Other items of interest in the paper include an ad noting the creation of the California Wine-Growers Association, a Los Angeles-based corporation formed to manufacture wine and brandy from local vineyards. The incorporators included Isaias W. Hellman, banker and owner of the prosperous wine-producing Rancho Cucamonga, along with Italian vintner Antonio Pelanconi, Hellman’s banking associate Leander C. Goodwin, and attorney and future judge Henry M. Smith, French wine maker Jean Bernard and Prussian physician Frederick Euphrat.
A joking reference in the issue referred to a lawsuit filed by ex-governor Pío Pico against Antonio Cuyas, who Pico leased his Pico House hotel to when it opened in 1869. Pico sued Cuyas for over $40,000 because of the failed partnership and the former governor and neighboring ranchero of the Workman and Temple families sought to recoup his investment in furniture and equipment purchased by Cuyas during his tenure as hotel manager.
The short piece in the paper claimed that the case, featured two men who were along in years (Pico was then 74 years old) would drag on until the youthful judge, Ygnacio Sepulveda, would find himself, like Rip Van Winkle, suddenly old and gray. The reference to “Jarndyce and Jarndyce” was to a fictional trial from Dickens’ Bleak House and became a catch phrase for legal proceedings that dragged on interminably.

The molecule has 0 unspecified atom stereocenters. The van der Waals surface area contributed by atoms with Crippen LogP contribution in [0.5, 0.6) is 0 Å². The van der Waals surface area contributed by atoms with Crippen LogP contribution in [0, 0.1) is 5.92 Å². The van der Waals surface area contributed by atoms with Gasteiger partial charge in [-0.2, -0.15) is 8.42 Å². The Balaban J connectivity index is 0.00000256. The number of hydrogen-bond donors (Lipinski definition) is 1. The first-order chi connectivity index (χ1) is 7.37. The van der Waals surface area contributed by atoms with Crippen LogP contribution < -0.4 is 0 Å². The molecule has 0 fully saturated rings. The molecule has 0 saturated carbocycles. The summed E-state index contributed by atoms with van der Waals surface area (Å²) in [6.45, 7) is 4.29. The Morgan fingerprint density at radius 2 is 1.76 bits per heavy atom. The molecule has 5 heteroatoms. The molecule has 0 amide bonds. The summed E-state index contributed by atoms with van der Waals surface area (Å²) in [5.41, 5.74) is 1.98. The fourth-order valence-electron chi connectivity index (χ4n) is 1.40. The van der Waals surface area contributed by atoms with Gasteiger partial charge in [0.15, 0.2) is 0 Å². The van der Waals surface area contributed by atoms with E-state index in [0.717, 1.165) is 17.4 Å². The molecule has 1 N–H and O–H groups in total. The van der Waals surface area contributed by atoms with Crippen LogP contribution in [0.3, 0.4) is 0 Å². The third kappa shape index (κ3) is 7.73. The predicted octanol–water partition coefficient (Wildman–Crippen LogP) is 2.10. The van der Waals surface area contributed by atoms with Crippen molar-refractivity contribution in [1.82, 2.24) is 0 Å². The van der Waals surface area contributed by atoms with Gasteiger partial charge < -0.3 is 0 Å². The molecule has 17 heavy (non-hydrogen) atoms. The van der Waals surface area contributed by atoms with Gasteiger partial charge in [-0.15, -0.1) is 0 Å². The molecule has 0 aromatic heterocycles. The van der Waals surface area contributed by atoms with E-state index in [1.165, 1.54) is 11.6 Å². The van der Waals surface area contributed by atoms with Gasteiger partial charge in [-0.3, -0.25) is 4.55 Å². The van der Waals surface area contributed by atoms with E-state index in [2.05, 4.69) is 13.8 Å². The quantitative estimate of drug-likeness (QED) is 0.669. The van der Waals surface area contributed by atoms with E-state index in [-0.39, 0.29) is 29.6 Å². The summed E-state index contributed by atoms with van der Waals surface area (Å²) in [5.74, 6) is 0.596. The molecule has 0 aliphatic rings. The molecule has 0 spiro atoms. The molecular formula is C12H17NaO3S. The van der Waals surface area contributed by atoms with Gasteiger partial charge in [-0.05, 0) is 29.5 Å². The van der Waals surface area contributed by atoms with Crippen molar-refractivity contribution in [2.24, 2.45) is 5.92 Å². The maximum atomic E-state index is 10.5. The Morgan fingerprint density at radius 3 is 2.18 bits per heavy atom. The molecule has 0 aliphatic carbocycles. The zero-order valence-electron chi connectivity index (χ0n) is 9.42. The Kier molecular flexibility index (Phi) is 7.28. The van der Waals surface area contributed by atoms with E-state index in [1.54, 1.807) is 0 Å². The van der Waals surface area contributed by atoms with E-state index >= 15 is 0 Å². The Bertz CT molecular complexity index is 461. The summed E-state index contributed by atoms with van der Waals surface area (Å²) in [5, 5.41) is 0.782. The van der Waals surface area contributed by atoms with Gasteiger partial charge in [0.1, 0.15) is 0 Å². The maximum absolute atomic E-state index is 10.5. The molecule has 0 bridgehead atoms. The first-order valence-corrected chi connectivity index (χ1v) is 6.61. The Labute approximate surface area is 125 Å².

There were also a couple of references in the edition to F.P.F. Temple, son-in-law of William Workman and president of the Temple and Workman bank. One was with an advertisement from the Los Angeles Petroleum Refining Company, of which Temple was the founder and president. The purpose was to levy an assessment on stock shares as the company was busily engaged in drilling for oil in the San Fernando district in today’s Santa Clarita area. The company did produce some crude oil for lighting and other purposes in Los Angeles for a brief period that year.
Then, there was a proposal from the county Board of Supervisors seeking bids to build a bridge over the “Vega Honda” at what was called “Temple’s Crossing.” Derived from a petition by Temple and others, the span was to cross the Rio Hondo, the old channel of the San Gabriel River, which diverted to the current route in the floods of 1867-68. The county road, now San Gabriel Boulevard leading from the Mission San Gabriel to “Old Mission,” site of the original mission location in the Whittier Narrows near El Monte, crossed the Rio Hondo and then continued eastward.
Within six months of this edition of the Herald, the flush times of the boom were over. The collapse of silver mining speculation at Virginia City, Nevada toppled the Bank of California, the state’s largest, in San Francisco. As the news raced down telegraph wires to Los Angeles, the two commercial banks in town, Hellman and Goodwin’s Farmers and Merchants and Temple and Workman, were besieged by depositors and, as recent posts in this blog have detailed, the latter couldn’t survive and failed.
The activity chronicled in the paper trickled to a fraction of that within a year’s time and the malaise generally lingered until a decade later, when the Atchison, Topeka and Santa Fe Railroad built a direct transcontinental line to Los Angeles in 1885, ushering in the famed “Boom of the Eighties.”